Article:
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Sustainability certification gains favor with fisherfolk


By Patricia B. Mirasol, Reporter

FISHERFOLK said they are working towards a Marine Stewardship Council (MSC) certification following initiatives being pursued by the tuna industry to ensure that its operations adhere to international best practices.

“Kami ngayon is nasa proseso pa lang (We’re still in the process of getting the certification),” Suzette B. Villano, an official of the Sagnay Tuna Fishers Association in Sagnay, Camarines Sur, said.

The Philippines Tuna Handline Partnership (PTHP) was granted a 5-year certification in October 2021. PTHP is composed of the Gulf of Lagonoy Tuna Fishers Federation, Inc., the Occidental Mindoro Federation of Tuna Fishers Association, and the Philippine Association of Tuna Processors, Inc.

What they are all shooting for is the blue MSC label applied to wild fish or seafood from fisheries that meet international norms for sustainable fishing. The label signals to consumers the fish they purchase comes from a sustainable source.   

Ms. Villano told BusinessWorld via Zoom that one of the certification requirements is the use of handlining, a method that involves a handheld line with one or more baited hooks attached to the end.   

The requirements for fisherfolk participating in the initiative include registration with the Department of Agriculture and the licensing of their equipment. 

“Marami pa kaming inaasikaso [We’re still working on the requirements],” added Ms. Villano. “Bawat huling isda, dapat naka-record (Each catch has to be recorded).”

Ms. Villano said the changes in fishing conditions, possibly the result of climate change, include Sagnay’s receding shoreline and the growing difficulty of finding fish.

“Dati sa lugar namin, kahit hindi ka na pumunta sa malayo, may isda (You didn’t have to venture far to fish before),” she said. “Ngayon hinahanap na ang isda (Nowadays, you have to look for the fish).”

Handline fishing is sustainable, she said, because it does not negatively affect the ecosystem.

STRINGENT PROCESS“Our partner small-scale fisherfolk are already able to export their products to the international market,” said Raisa D. Pandan, World Wide Fund for Nature (WWF)-Philippines’s technical operation manager of Sustainable Tuna Partnership (STP) 2.

“WWF-Philippines works closely with the PTHP to ensure that fisherfolk are represented at the negotiating table with processors and exporters,” she said via Messenger.

The global conservation group facilitates the tuna fishery improvement project (FIP), a program that aims to establish sustainable fishing practices and improve the livelihoods of fisherfolk, such as Ms. Villano’s group and others in the PTHP.

The fisherfolk have decided to shoot for MSC certification on their own, with guidance from the WWF-Philippines, which runs the STP.

It took PTHP ten years to get its MSC certification, according to Joann P. Binondo, WWF-Philippines’ overall program manager for STP 2. “We started in 2011 with the Tuna FIP.”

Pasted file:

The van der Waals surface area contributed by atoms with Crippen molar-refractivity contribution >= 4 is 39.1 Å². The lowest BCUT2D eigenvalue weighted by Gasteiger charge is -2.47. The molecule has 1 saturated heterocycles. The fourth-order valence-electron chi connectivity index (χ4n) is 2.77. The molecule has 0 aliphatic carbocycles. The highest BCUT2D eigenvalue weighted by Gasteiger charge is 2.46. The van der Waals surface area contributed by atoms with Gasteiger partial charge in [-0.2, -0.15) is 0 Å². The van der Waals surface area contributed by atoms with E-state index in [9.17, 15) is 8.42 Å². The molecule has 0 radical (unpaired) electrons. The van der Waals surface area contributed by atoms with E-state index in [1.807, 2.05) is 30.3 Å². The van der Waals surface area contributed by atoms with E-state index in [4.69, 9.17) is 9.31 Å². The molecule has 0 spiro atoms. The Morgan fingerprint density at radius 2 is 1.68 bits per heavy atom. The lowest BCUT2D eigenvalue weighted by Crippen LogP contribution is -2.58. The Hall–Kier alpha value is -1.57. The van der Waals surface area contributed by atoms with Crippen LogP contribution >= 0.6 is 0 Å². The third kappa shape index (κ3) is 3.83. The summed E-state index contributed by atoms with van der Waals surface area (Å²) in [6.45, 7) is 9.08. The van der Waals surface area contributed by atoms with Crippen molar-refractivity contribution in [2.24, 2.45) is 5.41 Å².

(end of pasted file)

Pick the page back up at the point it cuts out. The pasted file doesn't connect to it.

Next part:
“MSC is really difficult and expensive to obtain and maintain, especially for small-scale handline fisheries from a developing country,” Ms. Binondo said via Messenger.

“I salute the tuna fishers from Lagonoy and Mindoro (who) committed to continue over the years despite the stringent process,” she said.

REIGNITED INTERESTThe Lagonoy Gulf and Mindoro Strait fisherfolk MSC certification has “reignited the interest” of securing the certification among General Santos City’s tuna fishing industry, Ms. Pandan said.

In 2021, she added, the Fresh Frozen Seafood Association of the Philippines and the Socsksargen Federation of Fishing and Allied Industries, Inc. signed a partnership with the SARGEN Fish Port Tuna Handline Fishing Association, Inc. with the aim of establishing a Fisheries Improvement Project (FIP) in General Santos.

“The FIP is a precursor to their goal to achieve an MSC certification, an undertaking we support and welcome,” she told BusinessWorld.

Ms. Pandan added that it’s “not only about how to make our fishers more competitive, but also how to ensure that they reap the benefits that they should rightly be receiving as producers of export commodities at the international scale.”

Tuna and tuna-like species account for 20% of the entire value of the world’s marine capture fisheries, per the Food and Agriculture Organization of the United Nations. Worldwide demand for sustainably sourced fish has been rising in recent years, including in the UK and US.

Ms. Villano, who estimates that it might take her group five more years to get MSC-certified, says they expect their catch to command higher prices at the conclusion of the process.

The current price of tuna, she said, is P280-P300 per kilo during the lean months of April to July.

“Sana mabigyan pansin ’yung mga maliliit na mangingisda, para matanggal ang mindset na ang mga fisherfolk poorest among the poor (I hope small-scale fisherfolks get more attention, to eliminate the mindset that fisherfolk are among the poorest of the poor),” she added.

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